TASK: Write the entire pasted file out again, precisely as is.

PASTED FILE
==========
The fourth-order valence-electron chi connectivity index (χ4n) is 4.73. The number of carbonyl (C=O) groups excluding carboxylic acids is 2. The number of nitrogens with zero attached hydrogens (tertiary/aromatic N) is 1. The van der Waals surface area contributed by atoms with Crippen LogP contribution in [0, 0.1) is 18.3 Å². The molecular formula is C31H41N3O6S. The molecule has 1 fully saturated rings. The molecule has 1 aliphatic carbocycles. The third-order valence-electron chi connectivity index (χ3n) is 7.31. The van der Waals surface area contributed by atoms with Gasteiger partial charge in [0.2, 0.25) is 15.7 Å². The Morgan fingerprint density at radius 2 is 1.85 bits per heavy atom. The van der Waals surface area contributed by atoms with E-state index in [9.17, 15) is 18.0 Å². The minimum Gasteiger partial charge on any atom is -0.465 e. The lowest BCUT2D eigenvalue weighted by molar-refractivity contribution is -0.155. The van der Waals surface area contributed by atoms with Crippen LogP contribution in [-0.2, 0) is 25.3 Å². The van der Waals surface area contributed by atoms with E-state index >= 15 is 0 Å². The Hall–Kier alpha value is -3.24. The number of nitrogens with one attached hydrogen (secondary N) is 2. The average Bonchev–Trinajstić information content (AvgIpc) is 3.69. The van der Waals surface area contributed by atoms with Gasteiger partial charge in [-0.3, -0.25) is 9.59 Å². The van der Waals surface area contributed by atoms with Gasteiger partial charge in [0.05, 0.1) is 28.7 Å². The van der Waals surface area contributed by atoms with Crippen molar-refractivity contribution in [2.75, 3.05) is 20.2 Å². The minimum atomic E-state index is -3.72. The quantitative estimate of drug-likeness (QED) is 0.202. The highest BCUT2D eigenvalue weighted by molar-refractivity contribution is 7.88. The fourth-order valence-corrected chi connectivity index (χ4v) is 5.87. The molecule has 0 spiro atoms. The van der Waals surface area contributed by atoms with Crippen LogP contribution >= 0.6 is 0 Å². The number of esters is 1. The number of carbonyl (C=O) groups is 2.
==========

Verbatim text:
The fourth-order valence-electron chi connectivity index (χ4n) is 4.73. The number of carbonyl (C=O) groups excluding carboxylic acids is 2. The number of nitrogens with zero attached hydrogens (tertiary/aromatic N) is 1. The van der Waals surface area contributed by atoms with Crippen LogP contribution in [0, 0.1) is 18.3 Å². The molecular formula is C31H41N3O6S. The molecule has 1 fully saturated rings. The molecule has 1 aliphatic carbocycles. The third-order valence-electron chi connectivity index (χ3n) is 7.31. The van der Waals surface area contributed by atoms with Gasteiger partial charge in [0.2, 0.25) is 15.7 Å². The Morgan fingerprint density at radius 2 is 1.85 bits per heavy atom. The van der Waals surface area contributed by atoms with E-state index in [9.17, 15) is 18.0 Å². The minimum Gasteiger partial charge on any atom is -0.465 e. The lowest BCUT2D eigenvalue weighted by molar-refractivity contribution is -0.155. The van der Waals surface area contributed by atoms with Crippen LogP contribution in [-0.2, 0) is 25.3 Å². The van der Waals surface area contributed by atoms with E-state index >= 15 is 0 Å². The Hall–Kier alpha value is -3.24. The number of nitrogens with one attached hydrogen (secondary N) is 2. The average Bonchev–Trinajstić information content (AvgIpc) is 3.69. The van der Waals surface area contributed by atoms with Gasteiger partial charge in [-0.3, -0.25) is 9.59 Å². The van der Waals surface area contributed by atoms with Gasteiger partial charge in [0.05, 0.1) is 28.7 Å². The van der Waals surface area contributed by atoms with Crippen molar-refractivity contribution in [2.75, 3.05) is 20.2 Å². The minimum atomic E-state index is -3.72. The quantitative estimate of drug-likeness (QED) is 0.202. The highest BCUT2D eigenvalue weighted by molar-refractivity contribution is 7.88. The fourth-order valence-corrected chi connectivity index (χ4v) is 5.87. The molecule has 0 spiro atoms. The van der Waals surface area contributed by atoms with Crippen LogP contribution >= 0.6 is 0 Å². The number of esters is 1. The number of carbonyl (C=O) groups is 2.